We were disappointed to find that fonts still can’t be embedded; nor can PowerPoint 2011 read-only fonts be embedded in files from the Windows version. So unless your show will only ever be played from your own Mac, you’ll need to stick to the core Microsoft fonts. If PDFs can preserve fonts across platforms, Microsoft should be able to manage it.
Specially for Mac users, though, is the option to send your slides to iPhoto, if you prefer to build your show there. Like Excel, PowerPoint has regained the support for VBA macros that was dropped in Office 2008, and includes the Visual Basic Editor.
Oddly, though, saving files in the default PPTX format strips out any macros; you have to use special formats to store them. Presentations containing macros are also excluded from co-authoring, the new function that lets you save files ‘in the cloud’ via Microsoft SkyDrive (or a SharePoint server) and edit them simultaneously with other users.
As long as your show is macro-free, this is an interesting way to collaborate. And when it comes to presenting, you can instantly ‘broadcast’ your show on the web, visible to any Mac or Windows PC via Microsoft’s servers, as long as your audience can manage without audio, movies and fancy transitions.
There’s also a PowerPoint Web App, which isn’t capable of building a show from scratch but could be a life-saver for last-minute tweaks.
Users may be put off at first by some disorienting user interface changes, such as the omission of the Formatting palette. But with even slicker effects topping enormous flexibility, there’s plenty to like in PowerPoint 2011.
Email, contacts, calendar and Exchange support with Outlook
Almost 10 years after its introduction in Office X, Microsoft has replaced Entourage with Outlook, a familiar name from the world of Windows. But there’s more than just a change of name at work here.
Outlook 2011 is a completely new application, rebuilt from the ground up in Cocoa. Since this is the future of Mac application development, starting from scratch will enable Microsoft to bring new Mac OS X technologies into Outlook as Apple adds them.
It has also given Microsoft the chance to update the interface. It’s a clean, modern look and feels a definite improvement over its predecessors.
Email, contacts and calendars all use Microsoft’s Ribbon interface, which places a context-sensitive row of buttons along the top of individual windows. It was a controversial change on the Windows version, but it succeeds in presenting the maximum number of options with the minimum fuss, although it can sometimes leave you wondering where a particular one is.
Outlook supports POP, IMAP and Exchange 2007 (and later) email, and setting up an account is quick and easy. If you’re using an email service that it knows about, such as MobileMe or Gmail, there’s little you need to do other than put in your email address and password.
Outlook also enables you to group messages from the same conversation together, regardless of who they’re from. Even thou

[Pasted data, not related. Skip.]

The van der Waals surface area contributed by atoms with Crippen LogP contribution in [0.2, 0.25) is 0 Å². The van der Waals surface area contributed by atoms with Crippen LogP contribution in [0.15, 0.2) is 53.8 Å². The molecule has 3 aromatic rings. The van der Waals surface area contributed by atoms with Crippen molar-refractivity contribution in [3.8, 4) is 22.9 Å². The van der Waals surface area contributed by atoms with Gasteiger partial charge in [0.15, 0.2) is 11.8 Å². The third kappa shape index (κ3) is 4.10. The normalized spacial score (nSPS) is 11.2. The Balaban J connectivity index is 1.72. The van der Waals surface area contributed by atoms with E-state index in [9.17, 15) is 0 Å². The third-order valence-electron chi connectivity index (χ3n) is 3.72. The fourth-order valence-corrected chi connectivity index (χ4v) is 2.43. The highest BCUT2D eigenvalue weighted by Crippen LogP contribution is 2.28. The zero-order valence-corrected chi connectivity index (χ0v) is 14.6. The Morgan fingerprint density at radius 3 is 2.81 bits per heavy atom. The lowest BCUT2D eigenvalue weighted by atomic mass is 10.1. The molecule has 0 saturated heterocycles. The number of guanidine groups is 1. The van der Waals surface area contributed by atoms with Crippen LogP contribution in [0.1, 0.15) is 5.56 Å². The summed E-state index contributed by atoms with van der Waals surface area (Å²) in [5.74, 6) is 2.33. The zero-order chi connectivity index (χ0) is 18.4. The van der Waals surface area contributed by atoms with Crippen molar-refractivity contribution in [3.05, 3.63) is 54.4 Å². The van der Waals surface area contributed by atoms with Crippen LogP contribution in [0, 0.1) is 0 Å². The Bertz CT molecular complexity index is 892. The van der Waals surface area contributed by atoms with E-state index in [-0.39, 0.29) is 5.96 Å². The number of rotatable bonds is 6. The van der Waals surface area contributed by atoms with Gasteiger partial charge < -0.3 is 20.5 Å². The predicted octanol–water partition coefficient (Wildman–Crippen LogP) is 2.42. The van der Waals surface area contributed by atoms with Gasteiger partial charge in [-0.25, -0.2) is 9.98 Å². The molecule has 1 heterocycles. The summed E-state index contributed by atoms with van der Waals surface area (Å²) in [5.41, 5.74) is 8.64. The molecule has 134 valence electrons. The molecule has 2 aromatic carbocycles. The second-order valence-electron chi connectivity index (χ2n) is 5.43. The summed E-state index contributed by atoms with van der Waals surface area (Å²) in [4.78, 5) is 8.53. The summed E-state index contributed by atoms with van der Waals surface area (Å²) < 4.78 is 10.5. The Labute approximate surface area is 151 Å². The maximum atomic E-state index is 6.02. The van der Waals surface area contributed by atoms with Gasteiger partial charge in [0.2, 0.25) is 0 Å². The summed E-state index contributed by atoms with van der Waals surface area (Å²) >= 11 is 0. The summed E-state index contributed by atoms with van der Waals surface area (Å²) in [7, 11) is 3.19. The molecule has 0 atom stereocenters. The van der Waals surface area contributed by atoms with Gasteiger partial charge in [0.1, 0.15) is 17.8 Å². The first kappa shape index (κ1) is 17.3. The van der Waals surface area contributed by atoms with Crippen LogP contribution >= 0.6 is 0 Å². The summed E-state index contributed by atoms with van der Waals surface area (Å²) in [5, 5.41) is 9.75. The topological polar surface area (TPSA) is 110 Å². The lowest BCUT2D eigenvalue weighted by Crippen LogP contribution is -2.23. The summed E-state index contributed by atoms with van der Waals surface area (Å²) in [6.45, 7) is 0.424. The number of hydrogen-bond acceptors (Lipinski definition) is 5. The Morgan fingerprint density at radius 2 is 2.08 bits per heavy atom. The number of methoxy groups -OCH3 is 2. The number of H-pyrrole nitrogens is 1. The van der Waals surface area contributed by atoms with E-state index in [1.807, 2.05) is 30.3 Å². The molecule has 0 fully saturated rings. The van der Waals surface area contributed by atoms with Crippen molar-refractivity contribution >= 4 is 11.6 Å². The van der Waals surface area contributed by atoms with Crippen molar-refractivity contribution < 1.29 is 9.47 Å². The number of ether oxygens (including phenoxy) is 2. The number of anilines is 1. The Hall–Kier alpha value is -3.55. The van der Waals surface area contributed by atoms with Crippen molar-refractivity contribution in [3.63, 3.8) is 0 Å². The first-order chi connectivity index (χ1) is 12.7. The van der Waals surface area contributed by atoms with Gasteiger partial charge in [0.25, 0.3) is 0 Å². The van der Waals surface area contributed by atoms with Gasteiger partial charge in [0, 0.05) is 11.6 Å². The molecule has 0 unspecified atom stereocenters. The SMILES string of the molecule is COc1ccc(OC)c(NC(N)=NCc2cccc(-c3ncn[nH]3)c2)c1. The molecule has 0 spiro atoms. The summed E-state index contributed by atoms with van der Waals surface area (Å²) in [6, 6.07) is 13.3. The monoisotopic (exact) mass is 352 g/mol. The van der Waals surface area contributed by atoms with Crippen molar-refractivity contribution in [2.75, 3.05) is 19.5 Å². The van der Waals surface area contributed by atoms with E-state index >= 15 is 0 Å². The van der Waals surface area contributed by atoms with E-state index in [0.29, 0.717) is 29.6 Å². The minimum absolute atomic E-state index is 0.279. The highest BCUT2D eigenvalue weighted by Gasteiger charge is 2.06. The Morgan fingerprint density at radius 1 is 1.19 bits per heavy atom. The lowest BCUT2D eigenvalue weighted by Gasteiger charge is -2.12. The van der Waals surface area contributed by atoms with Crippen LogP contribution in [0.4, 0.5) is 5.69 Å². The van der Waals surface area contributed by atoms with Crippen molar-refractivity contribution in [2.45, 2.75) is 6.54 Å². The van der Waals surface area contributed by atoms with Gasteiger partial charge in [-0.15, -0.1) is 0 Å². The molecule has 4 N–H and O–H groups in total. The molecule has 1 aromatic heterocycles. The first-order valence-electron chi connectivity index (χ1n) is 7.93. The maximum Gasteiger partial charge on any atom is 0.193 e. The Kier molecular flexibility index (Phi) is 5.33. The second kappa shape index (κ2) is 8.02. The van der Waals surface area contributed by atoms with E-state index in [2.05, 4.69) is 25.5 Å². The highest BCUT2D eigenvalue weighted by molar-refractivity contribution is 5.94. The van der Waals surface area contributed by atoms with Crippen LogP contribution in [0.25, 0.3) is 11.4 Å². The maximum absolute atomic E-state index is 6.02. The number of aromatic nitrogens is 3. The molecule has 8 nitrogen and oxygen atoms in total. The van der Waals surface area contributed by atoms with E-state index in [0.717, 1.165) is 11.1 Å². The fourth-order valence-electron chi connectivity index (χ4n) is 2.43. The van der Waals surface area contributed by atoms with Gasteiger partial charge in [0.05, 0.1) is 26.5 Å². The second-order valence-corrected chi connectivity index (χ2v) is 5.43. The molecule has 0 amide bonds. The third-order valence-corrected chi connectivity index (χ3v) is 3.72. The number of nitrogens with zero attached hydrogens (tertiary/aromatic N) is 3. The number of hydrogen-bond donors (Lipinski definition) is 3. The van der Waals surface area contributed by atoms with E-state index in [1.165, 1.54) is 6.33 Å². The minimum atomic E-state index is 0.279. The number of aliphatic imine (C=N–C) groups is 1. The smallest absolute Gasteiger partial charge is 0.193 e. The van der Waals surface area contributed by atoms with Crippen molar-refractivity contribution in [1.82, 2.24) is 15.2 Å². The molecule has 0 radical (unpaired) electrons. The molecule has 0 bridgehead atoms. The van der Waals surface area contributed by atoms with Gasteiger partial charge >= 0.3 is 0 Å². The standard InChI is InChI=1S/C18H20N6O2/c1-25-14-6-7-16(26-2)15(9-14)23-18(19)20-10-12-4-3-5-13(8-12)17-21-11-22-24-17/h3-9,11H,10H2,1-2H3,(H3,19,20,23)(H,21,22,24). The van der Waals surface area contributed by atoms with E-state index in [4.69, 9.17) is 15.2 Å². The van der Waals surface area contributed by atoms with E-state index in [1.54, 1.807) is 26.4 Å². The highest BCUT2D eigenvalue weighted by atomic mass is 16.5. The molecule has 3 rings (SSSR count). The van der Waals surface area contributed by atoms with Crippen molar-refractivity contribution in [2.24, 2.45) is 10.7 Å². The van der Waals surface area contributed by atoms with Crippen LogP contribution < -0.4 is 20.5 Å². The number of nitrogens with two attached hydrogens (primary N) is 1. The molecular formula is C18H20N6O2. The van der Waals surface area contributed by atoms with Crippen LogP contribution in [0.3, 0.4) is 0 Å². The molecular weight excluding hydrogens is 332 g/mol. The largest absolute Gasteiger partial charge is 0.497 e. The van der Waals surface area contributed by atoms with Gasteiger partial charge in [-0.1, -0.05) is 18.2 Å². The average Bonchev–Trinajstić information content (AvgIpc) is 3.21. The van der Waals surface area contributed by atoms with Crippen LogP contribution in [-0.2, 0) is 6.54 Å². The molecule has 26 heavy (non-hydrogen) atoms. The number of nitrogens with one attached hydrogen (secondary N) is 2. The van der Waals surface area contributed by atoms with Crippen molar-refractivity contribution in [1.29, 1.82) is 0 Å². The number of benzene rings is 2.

h it’s meant to look at more than just the message’s subject line, in our experience, it didn’t. Cue panic as we thought we’d included our best friend and our father-in-law in the same ‘Cheers’-entitled message. After this, we quickly disabled the Conversation view mode.
Searching your messages has been improved, since you don’t have to specify whether to search a particular field any more, though you can narrow it down if you wish.
Changes have been made to Calendars, too. You can, at long last, create multiple calendars, and it retains support for more than one category within calendars too – a powerful combination. Calendars can be local or shared via Exchange, but this is the only method of sharing – there’s no support for CalDAV, which makes using Outlook with Google or MobileMe’s calendars a pain.
We also wondered why there are now two types of event: meetings (which have invitees) and appointments (which don’t).
Another welcome change is the passing of Entourage’s single database. Outlook now uses files and folders for each message, contact and event. There’s still a database, which acts like an index to everything, but if it becomes corrupted, Outlook will quickly rebuild it from the existing files, and nothing should be lost.
This lack of a big database should also mean that Time Machine doesn’t need to create a new copy of a gigantic file every time you receive new email messages, thereby speeding up your backups.
Outlook is certainly a big improvement over Entourage. It’s faster than its predecessor, but still lags behind Mail. The interface is cleaner, and for anyone coming from Windows it’s close enough to Outlook on that platform to be familiar.
- Better search and sharing
- Elegant Full Screen view
- New, cleaner interface
- Built-in document sharing
- Occasional Outlook bugs
- Irritating characteristics
- No word count in Full Screen
- Unnecessary niggles remain
Overall, it feels good for a first version, although there are the inevitable minor 1.0 bugs.